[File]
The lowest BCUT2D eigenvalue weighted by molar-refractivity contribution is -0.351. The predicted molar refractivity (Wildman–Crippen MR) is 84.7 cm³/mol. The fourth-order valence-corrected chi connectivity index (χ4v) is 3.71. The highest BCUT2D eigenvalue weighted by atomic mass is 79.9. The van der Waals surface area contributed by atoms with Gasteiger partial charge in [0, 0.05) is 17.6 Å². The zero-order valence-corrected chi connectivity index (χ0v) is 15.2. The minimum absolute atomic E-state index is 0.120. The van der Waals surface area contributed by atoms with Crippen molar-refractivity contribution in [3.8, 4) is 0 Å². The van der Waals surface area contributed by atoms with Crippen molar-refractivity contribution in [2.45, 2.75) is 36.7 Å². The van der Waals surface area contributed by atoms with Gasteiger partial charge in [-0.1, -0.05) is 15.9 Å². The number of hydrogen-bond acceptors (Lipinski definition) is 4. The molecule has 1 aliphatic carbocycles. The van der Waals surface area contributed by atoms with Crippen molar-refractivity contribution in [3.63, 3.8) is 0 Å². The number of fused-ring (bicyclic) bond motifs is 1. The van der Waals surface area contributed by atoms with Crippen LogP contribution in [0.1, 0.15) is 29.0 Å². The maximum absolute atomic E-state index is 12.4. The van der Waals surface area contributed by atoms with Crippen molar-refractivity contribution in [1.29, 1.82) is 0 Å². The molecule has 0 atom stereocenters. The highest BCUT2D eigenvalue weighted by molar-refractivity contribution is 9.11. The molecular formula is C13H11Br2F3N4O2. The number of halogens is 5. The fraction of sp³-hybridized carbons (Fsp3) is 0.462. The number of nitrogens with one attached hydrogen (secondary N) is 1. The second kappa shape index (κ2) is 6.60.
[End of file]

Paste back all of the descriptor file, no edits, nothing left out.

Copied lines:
The lowest BCUT2D eigenvalue weighted by molar-refractivity contribution is -0.351. The predicted molar refractivity (Wildman–Crippen MR) is 84.7 cm³/mol. The fourth-order valence-corrected chi connectivity index (χ4v) is 3.71. The highest BCUT2D eigenvalue weighted by atomic mass is 79.9. The van der Waals surface area contributed by atoms with Gasteiger partial charge in [0, 0.05) is 17.6 Å². The zero-order valence-corrected chi connectivity index (χ0v) is 15.2. The minimum absolute atomic E-state index is 0.120. The van der Waals surface area contributed by atoms with Crippen molar-refractivity contribution in [3.8, 4) is 0 Å². The van der Waals surface area contributed by atoms with Crippen molar-refractivity contribution in [2.45, 2.75) is 36.7 Å². The van der Waals surface area contributed by atoms with Gasteiger partial charge in [-0.1, -0.05) is 15.9 Å². The number of hydrogen-bond acceptors (Lipinski definition) is 4. The molecule has 1 aliphatic carbocycles. The van der Waals surface area contributed by atoms with Crippen molar-refractivity contribution in [3.63, 3.8) is 0 Å². The number of fused-ring (bicyclic) bond motifs is 1. The van der Waals surface area contributed by atoms with Crippen LogP contribution in [0.1, 0.15) is 29.0 Å². The maximum absolute atomic E-state index is 12.4. The van der Waals surface area contributed by atoms with Crippen molar-refractivity contribution in [1.29, 1.82) is 0 Å². The molecule has 0 atom stereocenters. The highest BCUT2D eigenvalue weighted by molar-refractivity contribution is 9.11. The molecular formula is C13H11Br2F3N4O2. The number of halogens is 5. The fraction of sp³-hybridized carbons (Fsp3) is 0.462. The number of nitrogens with one attached hydrogen (secondary N) is 1. The second kappa shape index (κ2) is 6.60.